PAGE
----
The desire to “process regret” is a natural one. In later life, many people review their life experiences, wanting to recall and talk about times that stood out among the everyday events. Some therapeutic approaches focus intentionally on helping people look back in productive ways.

Life review or reminiscence therapy creates space for you to share important memories — whether they are of big events or moments that mattered.

Studies show that this type of therapy, which lends structure to the natural process of looking back, improves the quality of the life you’re living now.

Whether therapy takes place in a one-on-one or group setting, in-person or online, its success is based on human connection and bonding. Research has shown that a strong alliance between the therapist and the client makes therapy more effective.

Focused connection is important as you get older, when many people begin to experience a creeping sense of isolation.

Researchers have long said isolation isn’t just about loneliness. It can also lead to health problems, raising your risk of developing dementia, heart problems, and mental health conditions. The COVID-19 pandemic reinforced those findings.

“Therapy can keep you engaged,” Meehan explains. “Your therapist can be an unbiased source of validation, support, and compassion.”

Developing sources of connection may be especially important if you have been subjected to a lifetime of systemic racism.

Researchers have found that social and spiritual support, along with psychological resources, can help protect people of color from the stress of long-term exposure to discrimination.

Maintaining social relationships is so important to your well-being that experts recommend you create a “connection plan” with concrete ways to stay connected and prevent isolation.

Experts at the American Psychological Association recommend that you look for a therapist with special training if you’re living in a unique setting (such as an assisted living facility), you’re coping with a chronic illness, or you’re experiencing death or dying issues.

Was this helpful?

Your results are likely to be better if you find a therapist that feels like a good “fit.” Here are some things to keep in mind:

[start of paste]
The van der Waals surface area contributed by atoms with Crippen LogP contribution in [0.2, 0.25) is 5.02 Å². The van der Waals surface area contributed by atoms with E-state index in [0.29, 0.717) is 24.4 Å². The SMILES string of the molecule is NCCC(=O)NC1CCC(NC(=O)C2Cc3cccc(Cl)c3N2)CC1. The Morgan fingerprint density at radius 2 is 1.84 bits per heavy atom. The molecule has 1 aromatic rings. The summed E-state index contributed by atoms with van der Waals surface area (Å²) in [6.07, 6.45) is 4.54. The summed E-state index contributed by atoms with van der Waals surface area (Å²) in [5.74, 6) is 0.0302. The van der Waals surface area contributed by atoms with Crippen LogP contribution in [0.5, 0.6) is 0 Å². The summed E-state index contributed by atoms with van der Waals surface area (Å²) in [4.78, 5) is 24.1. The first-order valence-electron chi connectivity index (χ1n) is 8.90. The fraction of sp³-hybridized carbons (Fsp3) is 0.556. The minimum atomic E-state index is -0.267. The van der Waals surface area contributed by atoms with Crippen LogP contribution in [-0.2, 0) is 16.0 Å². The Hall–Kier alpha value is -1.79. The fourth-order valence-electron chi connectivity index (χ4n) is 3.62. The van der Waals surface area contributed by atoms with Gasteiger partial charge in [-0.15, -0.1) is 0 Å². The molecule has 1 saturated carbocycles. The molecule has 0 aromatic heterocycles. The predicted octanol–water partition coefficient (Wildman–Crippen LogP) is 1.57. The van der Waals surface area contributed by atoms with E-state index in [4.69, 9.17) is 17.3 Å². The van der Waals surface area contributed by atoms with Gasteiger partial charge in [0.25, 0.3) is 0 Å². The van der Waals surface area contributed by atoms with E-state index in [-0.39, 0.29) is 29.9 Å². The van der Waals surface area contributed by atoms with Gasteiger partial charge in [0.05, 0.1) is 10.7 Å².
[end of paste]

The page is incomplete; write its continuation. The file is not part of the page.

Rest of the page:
• Think about your age preferences in a therapist. At least one study found that women preferred an older therapist when they wanted to process universal life issues but opted for a therapist nearer their own age when experiencing an issue related to “living in today’s world.” Either way, it’s important to pay attention to your own preferences, since they may affect your ability to trust and bond with your therapist.
  • Look for a therapist trained in problem-solving therapy (PST) or cognitive behavioral therapy (CBT). Research from 2018 showed PST and CBT are effective in treating depression among older adults — especially those who are also coping with chronic illness.
  • Keep the practicalities in mind. Finding a therapist covered by Medicare, Medicaid, or your insurance provider will probably mean lower costs for you.
  • Consider online therapy. Some people worry online therapy will feel less personal than an in-person session. Others may be put off by the hassles of technology. Though it may take some time to adjust to the idea of forming a virtual connection, studies show that many older adults would rather share their concerns with an online therapist than with a family member. Many also found that online therapy helped them feel less alone.

If you’re in midlife to later life, there are strong, evidence-based reasons to consider therapy. A culturally sensitive, well-trained therapist can help you adapt to a changing body, divorce, an empty nest, retirement, painful loss, or any other life transitions you’re facing.

Therapy can also be a useful way to update your sense of who you are and what you can contribute to the world around you. It can reconnect you with other people, protecting you from the damaging effects of isolation. And it can help you look back at how far you’ve come, what you’ve experienced, and what you want for the years ahead.